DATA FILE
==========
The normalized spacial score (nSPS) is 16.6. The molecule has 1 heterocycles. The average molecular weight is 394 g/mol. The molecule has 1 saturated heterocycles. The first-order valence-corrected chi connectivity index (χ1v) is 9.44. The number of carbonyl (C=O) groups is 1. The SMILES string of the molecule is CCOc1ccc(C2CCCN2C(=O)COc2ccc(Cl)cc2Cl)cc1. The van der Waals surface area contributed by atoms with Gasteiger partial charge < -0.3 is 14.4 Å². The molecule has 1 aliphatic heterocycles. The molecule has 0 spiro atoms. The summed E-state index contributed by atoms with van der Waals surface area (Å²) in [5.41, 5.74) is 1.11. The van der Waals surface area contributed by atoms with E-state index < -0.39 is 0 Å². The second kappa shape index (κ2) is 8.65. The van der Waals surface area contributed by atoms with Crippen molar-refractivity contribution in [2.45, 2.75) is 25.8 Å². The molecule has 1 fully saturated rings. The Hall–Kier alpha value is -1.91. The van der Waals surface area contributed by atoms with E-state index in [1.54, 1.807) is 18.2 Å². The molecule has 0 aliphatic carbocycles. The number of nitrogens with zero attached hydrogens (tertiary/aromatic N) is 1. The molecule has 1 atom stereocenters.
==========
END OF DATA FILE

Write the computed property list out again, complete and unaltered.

The normalized spacial score (nSPS) is 16.6. The molecule has 1 heterocycles. The average molecular weight is 394 g/mol. The molecule has 1 saturated heterocycles. The first-order valence-corrected chi connectivity index (χ1v) is 9.44. The number of carbonyl (C=O) groups is 1. The SMILES string of the molecule is CCOc1ccc(C2CCCN2C(=O)COc2ccc(Cl)cc2Cl)cc1. The van der Waals surface area contributed by atoms with Gasteiger partial charge < -0.3 is 14.4 Å². The molecule has 1 aliphatic heterocycles. The molecule has 0 spiro atoms. The summed E-state index contributed by atoms with van der Waals surface area (Å²) in [5.41, 5.74) is 1.11. The van der Waals surface area contributed by atoms with E-state index < -0.39 is 0 Å². The second kappa shape index (κ2) is 8.65. The van der Waals surface area contributed by atoms with Crippen molar-refractivity contribution in [2.45, 2.75) is 25.8 Å². The molecule has 1 fully saturated rings. The Hall–Kier alpha value is -1.91. The van der Waals surface area contributed by atoms with E-state index in [1.54, 1.807) is 18.2 Å². The molecule has 0 aliphatic carbocycles. The number of nitrogens with zero attached hydrogens (tertiary/aromatic N) is 1. The molecule has 1 atom stereocenters.